Students at UNT Dallas Work to Help Those in Food Deserts
Food deserts — locations where there are hardly any grocery stores with fresh fruit or vegetables — have unfortunately become increasingly prevalent in many areas across the nation. Southern Dallas is one of those areas, and students from the University of North Texas Dallas are working to help out with a special mobility initiative.
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At the start of this school year, UNT Dallas students will lead the mobility initiative to convert a low-emission bus, provided by Dallas Area Rapid Transit, into a mobile food market. Toyota supported this project with a $268,000 grant that will help retrofit the bus so the students can sell fresh fruits and vegetables sources from local community gardens to residents in southern Dallas.
“If we can help connect the community to fresh produce and healthy food, we can help fuel a young person’s development, learning, and progress toward adult success,” said UNT Dallas biology professor Kelly Varga, whose work in a southern Dallas neighborhood gained the attention of Toyota as it seeks to advance its own mobility strategy. “The project nurtures social mobility through wholesome meaningful education and outreach.”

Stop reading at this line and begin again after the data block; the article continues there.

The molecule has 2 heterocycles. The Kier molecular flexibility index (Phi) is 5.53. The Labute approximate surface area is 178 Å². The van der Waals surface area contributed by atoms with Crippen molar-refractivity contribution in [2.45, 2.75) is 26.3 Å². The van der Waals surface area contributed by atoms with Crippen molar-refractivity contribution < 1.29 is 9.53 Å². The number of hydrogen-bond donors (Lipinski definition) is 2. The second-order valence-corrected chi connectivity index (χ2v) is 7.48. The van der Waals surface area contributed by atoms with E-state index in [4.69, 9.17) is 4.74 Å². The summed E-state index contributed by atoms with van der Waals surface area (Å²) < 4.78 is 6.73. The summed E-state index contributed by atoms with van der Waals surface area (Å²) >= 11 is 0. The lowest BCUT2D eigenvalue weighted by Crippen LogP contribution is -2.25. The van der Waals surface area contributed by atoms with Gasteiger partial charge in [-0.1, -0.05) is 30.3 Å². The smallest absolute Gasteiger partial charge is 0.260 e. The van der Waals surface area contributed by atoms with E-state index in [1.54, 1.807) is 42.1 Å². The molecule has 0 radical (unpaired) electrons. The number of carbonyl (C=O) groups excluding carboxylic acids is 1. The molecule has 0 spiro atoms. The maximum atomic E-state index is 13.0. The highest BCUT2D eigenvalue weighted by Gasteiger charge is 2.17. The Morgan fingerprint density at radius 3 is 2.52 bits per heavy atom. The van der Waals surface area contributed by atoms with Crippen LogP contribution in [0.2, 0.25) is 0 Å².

The national average of food insecurity is 14.9 percent, with Dallas well exceeding that at 20.6 percent. What’s more, children suffer significantly, at 26.6 percent food insecurity compare to the national average of 22.4 percent.
Thanks to DART, the converted compressed natural gas bus will not only serve as a mobile farmer’s market, but also as a tool to help the program educate the community on healthy living and professional development.
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“DART, like UNT-Dallas and Toyota, is always looking for ways to do more to help the communities we serve. In this area, improving access to healthy food is one of those ways,” said Jesse D. Oliver, DART Deputy Executive Director. “We are pleased to work with them to provide a bus that will be converted to a mobile farmer’s market filled with healthy food options.”
If you’re in the Dallas area, keep an eye out for the bus to hit the streets in the spring of 2019.